I'm studying Lisp now. I encountered 2 terms "list" and "S-expression". I just can't distinguish between them. Are they just synonyms in Lisp?
First, not all S-expressions represent lists. A bare atom is also considered an S-expression.
Second, the term "S-expression" refers to the syntax -
Also, while any non-atomic S-expression technically represents a list, such lists are interpreted differently in different contexts, and Lisp programmers usually use "list" to refer to a value that is being manipulated as a list by the program itself, rather than being interpreted by the Lisp interpreter as a function call or similar.
That is, this:
is an S-expression that represents a list consisting of the atoms
On the other hand, any of the following S-expressions would likely be referred to as "lists" because they produce the above list as a value in the code at runtime:
Of course the equivalence of code and data is one of the cool things about Lisp, so the distinction is fluid. But the point is that all of the above are S-expressions.
S-expressions are a notation for data.
Historically an s-expression (short for symbolic expression) is described as:
Note also that historically program text was written differently. An example for the function
Historically there existed also a mapping from these m-expressions (short for meta expressions) to s-expressions. Today most Lisp program code is written using s-expressions.
This is described here: McCarthy, Recursive Functions of Symbolic Expressions
In a Lisp programming language like Common Lisp nowadays s-expressions have more syntax and can encode more data types:
A list is a data structure. It consists of cons cells and a list end marker. Lists have in Lisp a notation as lists in s-expressions. You could use some other notations for lists, but in Lisp one has settled on the s-expression syntax to write them.
Side note: programs and forms
In a programming language like Common Lisp, the expressions of the programming language are not text, but data! This is different from many other programming languages. Expressions in the programming language Common Lisp are called
For example a function call is Lisp data, where the call is a list with a function symbol as its first element and the next elements are its arguments.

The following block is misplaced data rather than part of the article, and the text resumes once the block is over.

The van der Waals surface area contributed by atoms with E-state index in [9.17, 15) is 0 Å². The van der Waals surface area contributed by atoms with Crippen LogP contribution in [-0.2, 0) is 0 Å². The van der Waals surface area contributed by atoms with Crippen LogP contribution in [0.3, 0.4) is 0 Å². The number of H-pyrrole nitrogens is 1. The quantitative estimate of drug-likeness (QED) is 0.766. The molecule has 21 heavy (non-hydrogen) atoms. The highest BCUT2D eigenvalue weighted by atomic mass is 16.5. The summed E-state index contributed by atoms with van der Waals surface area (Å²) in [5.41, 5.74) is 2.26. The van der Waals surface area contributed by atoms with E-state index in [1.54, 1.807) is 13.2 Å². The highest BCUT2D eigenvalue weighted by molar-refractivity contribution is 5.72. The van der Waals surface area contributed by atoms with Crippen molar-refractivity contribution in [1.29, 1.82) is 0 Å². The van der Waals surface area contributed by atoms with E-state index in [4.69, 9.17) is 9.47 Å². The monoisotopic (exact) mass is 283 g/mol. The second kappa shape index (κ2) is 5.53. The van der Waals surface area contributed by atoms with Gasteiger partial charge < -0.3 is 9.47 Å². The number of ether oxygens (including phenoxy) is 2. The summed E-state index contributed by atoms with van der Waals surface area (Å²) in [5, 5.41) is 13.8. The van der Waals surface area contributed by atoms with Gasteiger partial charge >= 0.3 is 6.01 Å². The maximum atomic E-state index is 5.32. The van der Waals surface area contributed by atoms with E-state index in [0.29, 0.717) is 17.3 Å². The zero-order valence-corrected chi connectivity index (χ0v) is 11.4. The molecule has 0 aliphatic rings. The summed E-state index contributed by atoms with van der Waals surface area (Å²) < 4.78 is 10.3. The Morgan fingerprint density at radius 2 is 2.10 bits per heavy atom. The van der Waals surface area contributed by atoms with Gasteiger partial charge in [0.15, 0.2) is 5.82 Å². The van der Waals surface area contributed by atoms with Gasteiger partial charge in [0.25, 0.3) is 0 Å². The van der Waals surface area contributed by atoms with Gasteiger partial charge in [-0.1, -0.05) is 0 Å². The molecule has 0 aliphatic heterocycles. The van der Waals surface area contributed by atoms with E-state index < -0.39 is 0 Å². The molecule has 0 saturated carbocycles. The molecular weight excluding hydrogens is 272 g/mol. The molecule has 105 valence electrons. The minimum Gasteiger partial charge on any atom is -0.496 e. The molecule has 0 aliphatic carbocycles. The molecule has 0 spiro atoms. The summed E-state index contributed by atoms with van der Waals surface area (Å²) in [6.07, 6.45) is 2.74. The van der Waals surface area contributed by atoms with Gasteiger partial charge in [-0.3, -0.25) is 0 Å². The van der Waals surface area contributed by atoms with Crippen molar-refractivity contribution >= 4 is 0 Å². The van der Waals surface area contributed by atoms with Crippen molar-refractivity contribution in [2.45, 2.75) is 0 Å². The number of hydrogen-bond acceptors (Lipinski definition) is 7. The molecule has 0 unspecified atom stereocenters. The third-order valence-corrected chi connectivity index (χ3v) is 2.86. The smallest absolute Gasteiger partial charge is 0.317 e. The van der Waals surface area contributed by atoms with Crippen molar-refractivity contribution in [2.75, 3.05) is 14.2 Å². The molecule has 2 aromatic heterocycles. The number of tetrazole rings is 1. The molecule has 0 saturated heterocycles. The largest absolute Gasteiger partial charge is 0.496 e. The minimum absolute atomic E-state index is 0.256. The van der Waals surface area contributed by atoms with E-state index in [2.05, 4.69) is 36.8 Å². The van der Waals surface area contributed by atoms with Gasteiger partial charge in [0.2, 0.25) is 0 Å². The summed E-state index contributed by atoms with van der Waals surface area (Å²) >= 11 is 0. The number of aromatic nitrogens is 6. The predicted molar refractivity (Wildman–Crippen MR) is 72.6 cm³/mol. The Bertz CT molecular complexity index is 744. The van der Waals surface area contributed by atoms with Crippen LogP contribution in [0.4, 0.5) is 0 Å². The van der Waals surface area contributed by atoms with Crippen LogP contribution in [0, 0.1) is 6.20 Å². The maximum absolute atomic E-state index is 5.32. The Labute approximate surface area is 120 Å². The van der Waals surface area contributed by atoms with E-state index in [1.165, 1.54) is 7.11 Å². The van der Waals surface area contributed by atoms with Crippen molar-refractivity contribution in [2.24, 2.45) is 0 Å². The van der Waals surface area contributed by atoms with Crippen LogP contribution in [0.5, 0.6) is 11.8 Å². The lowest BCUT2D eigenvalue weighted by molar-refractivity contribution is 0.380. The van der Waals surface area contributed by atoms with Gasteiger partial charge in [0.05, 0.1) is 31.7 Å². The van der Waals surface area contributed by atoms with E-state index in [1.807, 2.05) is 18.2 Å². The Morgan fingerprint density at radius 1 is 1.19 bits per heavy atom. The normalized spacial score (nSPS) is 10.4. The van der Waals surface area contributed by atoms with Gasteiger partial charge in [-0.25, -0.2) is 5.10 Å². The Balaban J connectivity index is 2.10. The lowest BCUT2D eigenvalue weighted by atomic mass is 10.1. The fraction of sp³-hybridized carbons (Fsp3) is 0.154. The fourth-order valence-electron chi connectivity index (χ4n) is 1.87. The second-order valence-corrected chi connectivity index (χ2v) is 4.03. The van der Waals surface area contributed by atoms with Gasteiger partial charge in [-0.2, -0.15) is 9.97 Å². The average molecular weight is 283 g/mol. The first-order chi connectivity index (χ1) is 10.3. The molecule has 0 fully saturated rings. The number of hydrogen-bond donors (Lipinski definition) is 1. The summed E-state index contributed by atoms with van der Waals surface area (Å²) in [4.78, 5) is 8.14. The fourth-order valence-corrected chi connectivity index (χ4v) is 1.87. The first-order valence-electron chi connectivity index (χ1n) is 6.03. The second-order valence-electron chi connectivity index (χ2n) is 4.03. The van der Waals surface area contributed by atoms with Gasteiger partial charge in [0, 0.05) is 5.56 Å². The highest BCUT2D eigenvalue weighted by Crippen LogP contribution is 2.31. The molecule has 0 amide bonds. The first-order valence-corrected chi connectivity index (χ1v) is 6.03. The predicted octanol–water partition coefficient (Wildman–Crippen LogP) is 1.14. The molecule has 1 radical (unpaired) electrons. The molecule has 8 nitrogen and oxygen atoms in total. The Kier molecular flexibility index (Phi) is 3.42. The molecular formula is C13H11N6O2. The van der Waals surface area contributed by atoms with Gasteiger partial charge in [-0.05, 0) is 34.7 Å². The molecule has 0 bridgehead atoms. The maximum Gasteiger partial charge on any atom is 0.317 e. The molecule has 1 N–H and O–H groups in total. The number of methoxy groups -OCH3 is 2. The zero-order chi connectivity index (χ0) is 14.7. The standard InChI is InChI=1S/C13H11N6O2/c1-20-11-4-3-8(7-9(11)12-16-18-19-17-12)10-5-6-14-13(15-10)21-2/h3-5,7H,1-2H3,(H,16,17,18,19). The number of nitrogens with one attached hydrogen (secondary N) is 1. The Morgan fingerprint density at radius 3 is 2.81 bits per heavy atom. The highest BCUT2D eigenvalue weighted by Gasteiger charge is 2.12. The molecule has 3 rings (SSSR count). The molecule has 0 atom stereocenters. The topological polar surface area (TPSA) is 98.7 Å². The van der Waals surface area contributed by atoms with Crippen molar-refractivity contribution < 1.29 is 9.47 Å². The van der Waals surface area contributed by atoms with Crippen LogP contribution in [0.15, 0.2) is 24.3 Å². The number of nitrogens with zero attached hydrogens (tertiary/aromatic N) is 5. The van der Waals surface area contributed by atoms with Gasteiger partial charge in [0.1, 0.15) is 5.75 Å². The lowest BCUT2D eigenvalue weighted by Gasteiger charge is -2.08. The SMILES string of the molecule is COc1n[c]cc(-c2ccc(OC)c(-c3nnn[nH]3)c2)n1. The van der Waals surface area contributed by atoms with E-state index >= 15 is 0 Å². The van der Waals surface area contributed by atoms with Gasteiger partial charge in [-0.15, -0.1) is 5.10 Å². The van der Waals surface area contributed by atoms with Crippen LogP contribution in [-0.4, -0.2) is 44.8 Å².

We can write that as
The function to evaluate Lisp forms is called
Since Lisp forms have a data representation, they are usually written using the external data representation of Lisp - which is what? - s-expressions!
It is s-expressions. Lisp forms as Lisp data are written externally as s-expression.
You should first understand main Lisp feature - program can be manipulated as data. Unlike other languages (like C or Java), where you write program by using special syntax (
When you talk about it as data, you call it "list", but when you talk about program code, you should better use term "s-expression". Thus, technically they are similar, but used in different contexts. The only real place where these terms are mixed is meta-programming (normally with macros).
Also note that s-expression may also consist of the only atom (like numbers, strings, etc.).
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Both are written in similar way: (blah blah blah), may be nested. with one difference - lists are prefixed with apostrophe.
If we need, we can convert lists to s-exp and vice versa.
I think raine Joswig's right. The homoiconicity page in wikipedia http://en.m.wikipedia.org/wiki/Homoiconicity says that S-expressions are read by the primitive function READ which returns lisp data:lists, symbols, numbers, strings. "The primitive lisp function EVAL uses lisp code as data, computes side-effects and returns a result". I have to be honest though I don't see a clear difference. Doesn't homoiconicity mean that the sexpr and data(program=data) are the same. Hence saying that EVAL works on data is the same as saying it works on the s-expressions.